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An Experiment in Charity Marketing

BHF home movers DM

More than ¾’s of British adults give to good causes in any month – the highest proportion of any developed country. There has also been a recent rise in the number of people volunteering to help others, according to The World Giving index. With both these factors in mind, I decided to run an experiment  to help inform our ideas and recommendations for our charitable clients, which include the British Heart Foundation, The Royal Horticultural Society and One.

The experiment was simple. Over the course of 5 days I would note down every charity communication I noticed on my commute to work and back and record which, if any, stimulated me into action.

So, admittedly, not scientific – but the results were interesting all the same.

First thing to point out is that I noted an astonishing 47 charity-led communications during my travels.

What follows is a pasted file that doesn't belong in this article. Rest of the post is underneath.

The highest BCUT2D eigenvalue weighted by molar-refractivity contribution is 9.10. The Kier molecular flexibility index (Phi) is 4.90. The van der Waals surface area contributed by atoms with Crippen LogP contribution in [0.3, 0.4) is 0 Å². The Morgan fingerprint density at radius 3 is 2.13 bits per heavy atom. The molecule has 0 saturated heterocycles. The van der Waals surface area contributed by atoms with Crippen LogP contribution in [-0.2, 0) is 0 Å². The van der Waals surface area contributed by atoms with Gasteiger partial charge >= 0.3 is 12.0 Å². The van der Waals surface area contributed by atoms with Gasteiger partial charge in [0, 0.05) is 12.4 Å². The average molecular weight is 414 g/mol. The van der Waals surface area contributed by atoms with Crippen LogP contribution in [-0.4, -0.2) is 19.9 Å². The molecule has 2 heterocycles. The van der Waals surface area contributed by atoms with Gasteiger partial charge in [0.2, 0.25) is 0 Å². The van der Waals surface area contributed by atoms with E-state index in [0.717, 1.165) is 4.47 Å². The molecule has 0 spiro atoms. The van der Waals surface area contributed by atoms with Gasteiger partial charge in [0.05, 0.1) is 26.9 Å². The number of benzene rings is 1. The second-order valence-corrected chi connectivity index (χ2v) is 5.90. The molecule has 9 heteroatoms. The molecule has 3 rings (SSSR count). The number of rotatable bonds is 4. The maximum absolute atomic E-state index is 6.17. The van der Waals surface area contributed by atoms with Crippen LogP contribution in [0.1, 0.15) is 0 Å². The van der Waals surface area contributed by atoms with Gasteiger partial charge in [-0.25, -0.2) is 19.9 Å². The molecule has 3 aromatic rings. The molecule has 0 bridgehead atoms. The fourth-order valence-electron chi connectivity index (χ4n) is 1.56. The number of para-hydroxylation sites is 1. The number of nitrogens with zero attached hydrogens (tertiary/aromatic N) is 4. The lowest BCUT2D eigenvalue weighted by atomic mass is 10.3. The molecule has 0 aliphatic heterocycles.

There were a variety of campaign items from a wide range of charities,  either requesting donations or encouraging involvement in things such as charity runs.

And they covered a cross-section of topics: health issues (17); political causes (5); general well-being/suffering (10); homelessness (5); and specific causes such as giving to food banks or clothing requests (3). Plus, there were specific campaigns for the armed forces (3) and animals & birds (5).

Every conceivable touch-point was used (except TV/radio which I excluded) including: cross-track posters, train/tube car cards, posters/6 sheets, bus sides, press ads (local, national and magazines), loose inserts, personalised direct mail, ‘white envelope/non-personalised direct mail (letters, postcards and packs) and SMS.

Interestingly, it was the latter experience that I found most interesting. Whilst sitting on a train, I saw a car card encouraging me to text to support a cause which is not on my usual charity-giving list. This I duly did and it felt good when seconds later a text pinged in my in-box thanking me and encouraging me to spread the word.

It did not feel good however, when during the following week, I was ‘stalked’ by the call centre who rang at least twice a day for 4 days in succession…and continued to do so even when I texted and left a message asking them to STOP.

Fuzzy feeling turned to frustration, and reminded me of a very important learning. Your campaign may look good, be seen in all the right places and create the reaction you want BUT good customer management post donation is vital to avoid undermining all that hard work.